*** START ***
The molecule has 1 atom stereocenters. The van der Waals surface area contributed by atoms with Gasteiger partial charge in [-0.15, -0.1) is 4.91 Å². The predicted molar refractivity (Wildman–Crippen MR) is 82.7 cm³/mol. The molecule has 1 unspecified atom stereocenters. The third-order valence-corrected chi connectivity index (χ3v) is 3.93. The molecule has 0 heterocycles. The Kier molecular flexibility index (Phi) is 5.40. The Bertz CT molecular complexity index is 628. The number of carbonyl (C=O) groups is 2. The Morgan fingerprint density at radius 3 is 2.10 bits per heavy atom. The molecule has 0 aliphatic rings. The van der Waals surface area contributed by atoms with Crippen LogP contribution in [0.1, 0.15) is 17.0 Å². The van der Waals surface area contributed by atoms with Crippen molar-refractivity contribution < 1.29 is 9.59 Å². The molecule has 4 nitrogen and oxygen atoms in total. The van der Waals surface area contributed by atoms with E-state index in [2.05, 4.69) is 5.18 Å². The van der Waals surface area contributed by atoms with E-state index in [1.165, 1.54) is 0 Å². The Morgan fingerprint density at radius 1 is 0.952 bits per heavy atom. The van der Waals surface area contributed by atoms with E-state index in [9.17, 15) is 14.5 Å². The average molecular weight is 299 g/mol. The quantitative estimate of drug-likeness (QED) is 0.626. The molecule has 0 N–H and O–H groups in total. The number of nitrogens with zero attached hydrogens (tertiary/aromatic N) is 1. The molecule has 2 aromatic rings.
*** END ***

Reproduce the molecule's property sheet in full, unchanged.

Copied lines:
The molecule has 1 atom stereocenters. The van der Waals surface area contributed by atoms with Gasteiger partial charge in [-0.15, -0.1) is 4.91 Å². The predicted molar refractivity (Wildman–Crippen MR) is 82.7 cm³/mol. The molecule has 1 unspecified atom stereocenters. The third-order valence-corrected chi connectivity index (χ3v) is 3.93. The molecule has 0 heterocycles. The Kier molecular flexibility index (Phi) is 5.40. The Bertz CT molecular complexity index is 628. The number of carbonyl (C=O) groups is 2. The Morgan fingerprint density at radius 3 is 2.10 bits per heavy atom. The molecule has 0 aliphatic rings. The van der Waals surface area contributed by atoms with Crippen LogP contribution in [0.1, 0.15) is 17.0 Å². The van der Waals surface area contributed by atoms with Crippen molar-refractivity contribution < 1.29 is 9.59 Å². The molecule has 4 nitrogen and oxygen atoms in total. The van der Waals surface area contributed by atoms with E-state index in [2.05, 4.69) is 5.18 Å². The van der Waals surface area contributed by atoms with E-state index in [1.165, 1.54) is 0 Å². The Morgan fingerprint density at radius 1 is 0.952 bits per heavy atom. The van der Waals surface area contributed by atoms with E-state index in [9.17, 15) is 14.5 Å². The average molecular weight is 299 g/mol. The quantitative estimate of drug-likeness (QED) is 0.626. The molecule has 0 N–H and O–H groups in total. The number of nitrogens with zero attached hydrogens (tertiary/aromatic N) is 1. The molecule has 2 aromatic rings.